5 Biggest Mistakes In Patch Management
Patching is a major challenge for IT professionals everywhere. Find out how to avoid making the top mistakes that can significantly impact your environment.
1. Putting Off Patching
There is no question: you need to patch.
Every software product has bugs and many have security vulnerabilities. Unfortunately, people around the world, including security services are trying to find and exploit these holes. The vast majority of security events are attack vulnerabilities that have already been addressed.
For example, in the case of WannaCry, Microsoft released an update that addressed the vulnerability two months prior to the worldwide attack. By putting off patching, you leave your environment completely vulnerable to exploits and ransomware.
There is no excuse for not having a strong patch management strategy. This doesn’t mean worrying about it for a week every time something like WannaCry hits the press. When the next doomsday strikes, you should be completely bulletproof.
2. Giving Admin Rights to Everyone
One approach for patching is giving all users local administrator rights to let them take care of patching. What are the issues with this approach? Will all users install those patches?
We’ve seen Windows Update reporting 100+ patches waiting to be installed. By giving users administrator rights, you are creating a huge future attack surface. Typically end users are not as vigilant about clicking to links in emails and opening attachments that might now infect their PC utilizing their administrator rights.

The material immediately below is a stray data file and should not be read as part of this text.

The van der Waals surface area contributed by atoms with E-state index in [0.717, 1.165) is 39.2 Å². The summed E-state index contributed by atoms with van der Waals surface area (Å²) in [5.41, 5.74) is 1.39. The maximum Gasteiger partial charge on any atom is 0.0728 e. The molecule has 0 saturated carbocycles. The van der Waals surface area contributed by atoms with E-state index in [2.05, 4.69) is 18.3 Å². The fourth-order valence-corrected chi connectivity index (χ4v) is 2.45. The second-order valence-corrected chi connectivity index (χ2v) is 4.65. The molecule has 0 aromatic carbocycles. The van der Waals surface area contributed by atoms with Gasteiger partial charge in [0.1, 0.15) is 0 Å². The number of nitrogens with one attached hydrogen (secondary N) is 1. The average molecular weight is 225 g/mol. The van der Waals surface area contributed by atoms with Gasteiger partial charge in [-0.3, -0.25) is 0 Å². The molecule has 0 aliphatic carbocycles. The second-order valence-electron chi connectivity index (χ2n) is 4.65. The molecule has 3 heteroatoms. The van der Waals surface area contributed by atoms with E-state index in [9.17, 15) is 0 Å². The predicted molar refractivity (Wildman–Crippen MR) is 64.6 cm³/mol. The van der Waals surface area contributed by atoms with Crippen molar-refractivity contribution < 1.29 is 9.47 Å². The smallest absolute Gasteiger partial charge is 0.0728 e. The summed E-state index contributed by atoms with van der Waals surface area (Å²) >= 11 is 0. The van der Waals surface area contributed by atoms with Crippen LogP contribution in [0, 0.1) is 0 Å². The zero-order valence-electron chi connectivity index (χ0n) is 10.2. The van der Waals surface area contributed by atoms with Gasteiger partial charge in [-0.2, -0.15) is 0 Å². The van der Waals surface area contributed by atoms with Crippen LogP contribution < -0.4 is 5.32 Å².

Once infected, the local network can be leveraged to distribute the infection. Even in locked down environments, if an application is having trouble running, granting administrator rights will solve the problem but also create a new security gap.
It is worth the time to work out the specific permissions needed by an application rather than granting blanket administrator rights. There are simply too many risks involved.
3. Letting Vendors Auto-Update
Many operating systems and third-party applications have self-updating technology. This might seem like a great idea, however if devices are correctly locked down, the user may not have permissions to install the updates. By allowing the vendor to push out updates, there is a chance you will end-up breaking critical business applications.
One of the best examples of this is Java updates. Unfortunately, patches don’t go through the same level of software testing that a full software release typically might. This means patches can often have their own significant bugs. We have seen many examples of companies like Microsoft recalling patches because of major issues.
4. Relying on WSUS
Microsoft provides enterprises a popular tool to manage software updates: Windows Server Updates Services (WSUS). However, many organizations make the mistake of thinking they are protected because they use this program. WSUS does not provide sufficient reporting, so as an administrator there is no way to know if you are completely protected.
Questions you should be asking:
WSUS also focuses on distributing Microsoft’s own patches, but what about third-party software applications or non-Microsoft operating systems? It’s important to always reevaluate your approach.
5. Not Thinking Bigger
Even with a locked down security environment or running WSUS, you could still be at risk. What about your Linux and Mac devices? What about social engineering attacks that cause users to give up usernames and passwords? What about third-party applications, such as Adobe Flash and Java?
Patch management best practices are crucial. It’s important to select a solution that overcomes the key challenges in developing a patch management process.
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